All of us are anxiously waiting for the Mueller report to be released. The media has reporters stationed in place when some announcement is to be made. The White House has it’s “A-Team” of communications surrogates ready to slam the report before a single word is revealed. The CNN, Fox News, and MSNBC are primed to speculate about what Mueller has provided the US Attorney, William Barr.
Collusion might be found, might not. Mueller also could opine upon matters of obstruction of justice or abuse of power. Then again, maybe he found none or remains silent on the issues altogether.
It’s Tuesday afternoon and time to check the email box to see what the Louisiana political world has to offer.
Let’s see. Governor John Bel Edwards claims that one of his opponents, Rep. Ralph Abraham is praising the governor’s business climate because the Congressman, for one, said that Louisiana is open for investment. Elections are over six months away and the political climate is beginning to come to a slow boil, especially for the governor's race.
President Donald Trump is enjoying a strong upswing over the past two months in the red-rock state of Louisiana.
In the recent Morning Consult poll released on Monday, Donald Trump now has an 18% net approval. In January, his net approval had dropped to 13% from his inauguration high of 31%. The uptick reflects a 5% increase from two months ago.
What was the very quotable Senator John Kennedy’s point?
Earlier this week, the Louisiana Republican US Senator made national news, once again. Louisiana’s junior Senate was questioned on CNN about a report claiming President Donald Trump acted vindictively against his “favorite” news media, CNN. The allegations are that President Trump pushed his staff to block the sale of CNN to AT&T. Reportedly, Trump’s disdain for CNN was the reason for Trump’s action to block the sale.
When will country prevail over political party?
That is my question after watching the grueling, emotional hours yesterday when Donald Trump’s former fixer Michael Cohen went to Washington and appeared on our electronic screens worldwide.
Asking this question scares me. Worse, the answers shake me to my core.
According to CNN, we might be at the end of the Mueller investigation line, assuming the credibility of sources familiar with the plans.
CNN reported today:
By the way, did you know that the United States has been suffering from conditions so horrific, so frightening, so urgent, that the President of the United States has saved the day by calling a national emergency. All this, so he could get his funds to build his border edifice.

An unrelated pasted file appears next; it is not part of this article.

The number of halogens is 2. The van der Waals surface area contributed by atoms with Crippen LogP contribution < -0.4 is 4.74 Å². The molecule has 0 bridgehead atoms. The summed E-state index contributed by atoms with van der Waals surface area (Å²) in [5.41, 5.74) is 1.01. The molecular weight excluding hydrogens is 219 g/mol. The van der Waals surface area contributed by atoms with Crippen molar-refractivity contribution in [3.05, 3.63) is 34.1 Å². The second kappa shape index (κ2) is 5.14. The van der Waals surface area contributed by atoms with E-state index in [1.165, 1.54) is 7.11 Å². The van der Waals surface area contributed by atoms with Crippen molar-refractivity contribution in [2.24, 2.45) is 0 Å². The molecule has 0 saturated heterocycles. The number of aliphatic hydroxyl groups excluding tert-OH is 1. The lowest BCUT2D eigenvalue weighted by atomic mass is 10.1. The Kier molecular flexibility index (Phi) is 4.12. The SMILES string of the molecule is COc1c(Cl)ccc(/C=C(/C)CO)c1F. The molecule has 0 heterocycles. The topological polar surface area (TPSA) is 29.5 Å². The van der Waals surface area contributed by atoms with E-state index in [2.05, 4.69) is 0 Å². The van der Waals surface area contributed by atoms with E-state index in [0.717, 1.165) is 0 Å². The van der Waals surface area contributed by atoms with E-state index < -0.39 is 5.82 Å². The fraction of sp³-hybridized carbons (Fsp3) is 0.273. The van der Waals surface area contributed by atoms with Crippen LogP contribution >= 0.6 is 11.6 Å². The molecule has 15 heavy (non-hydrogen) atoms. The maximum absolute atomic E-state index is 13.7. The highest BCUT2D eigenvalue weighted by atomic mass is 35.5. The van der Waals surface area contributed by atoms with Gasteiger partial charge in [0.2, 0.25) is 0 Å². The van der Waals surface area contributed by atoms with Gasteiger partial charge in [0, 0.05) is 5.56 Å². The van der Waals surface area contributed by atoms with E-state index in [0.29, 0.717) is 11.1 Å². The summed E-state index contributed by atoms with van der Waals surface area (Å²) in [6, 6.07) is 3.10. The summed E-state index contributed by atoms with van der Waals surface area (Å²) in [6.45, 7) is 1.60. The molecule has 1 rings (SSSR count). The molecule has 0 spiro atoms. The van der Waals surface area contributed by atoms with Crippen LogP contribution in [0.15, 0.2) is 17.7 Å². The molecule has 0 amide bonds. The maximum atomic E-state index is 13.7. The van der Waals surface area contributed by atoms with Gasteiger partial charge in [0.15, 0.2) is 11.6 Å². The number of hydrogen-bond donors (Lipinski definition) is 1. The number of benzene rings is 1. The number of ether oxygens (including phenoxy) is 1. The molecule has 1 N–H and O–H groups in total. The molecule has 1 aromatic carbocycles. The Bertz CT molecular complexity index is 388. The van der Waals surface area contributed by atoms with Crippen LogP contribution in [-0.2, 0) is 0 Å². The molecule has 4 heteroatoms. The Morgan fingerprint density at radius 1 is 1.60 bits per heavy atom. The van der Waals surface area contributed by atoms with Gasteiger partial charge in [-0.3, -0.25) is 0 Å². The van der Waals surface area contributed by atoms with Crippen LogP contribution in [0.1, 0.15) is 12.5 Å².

After making that declaration, he went to play golf for the weekend at Mar Lago in Florida.
Remember the echo can chamber? Way back, before Al Gore invented the Internet, one way that kids would talk to one another would be by stringing two cans together. The words would go out of the mouth of the speaker, hit the back of the can, vibrate along the string, hit the other can's end and within micro-seconds, and somewhat miraculously, enters the ear of the other guy holding up the can.
Things have changed.
Nowadays, one can say something and before one can look for a string, the words are dissiminated around the world, via email, twitter, facebook post and yes, even by cell phone and snail mail.
As predicted, a major drug bust takes place at the southern border and the Donald Trump relief force and the build-a wall-or-else-crowd goes into high gear.
Just read it on twitter.
From Bill O’Reilly to members of the Freedom Caucus to the MAGA HAT crusaders--the cry has been very succinct: If the smuggling of drugs that could kill 57 million people is not a national emergency, then what is?
For those keeping score, the American Foreign policy and intelligence Super Bowl reveals that the President's Intel Chiefs are not willing to be benched as to the way they see the world. However, the President hired them all and can fire them all without cause. And he can publicly insult their individual and collective intelligence as he has done to others in his administration who have disagreed with him.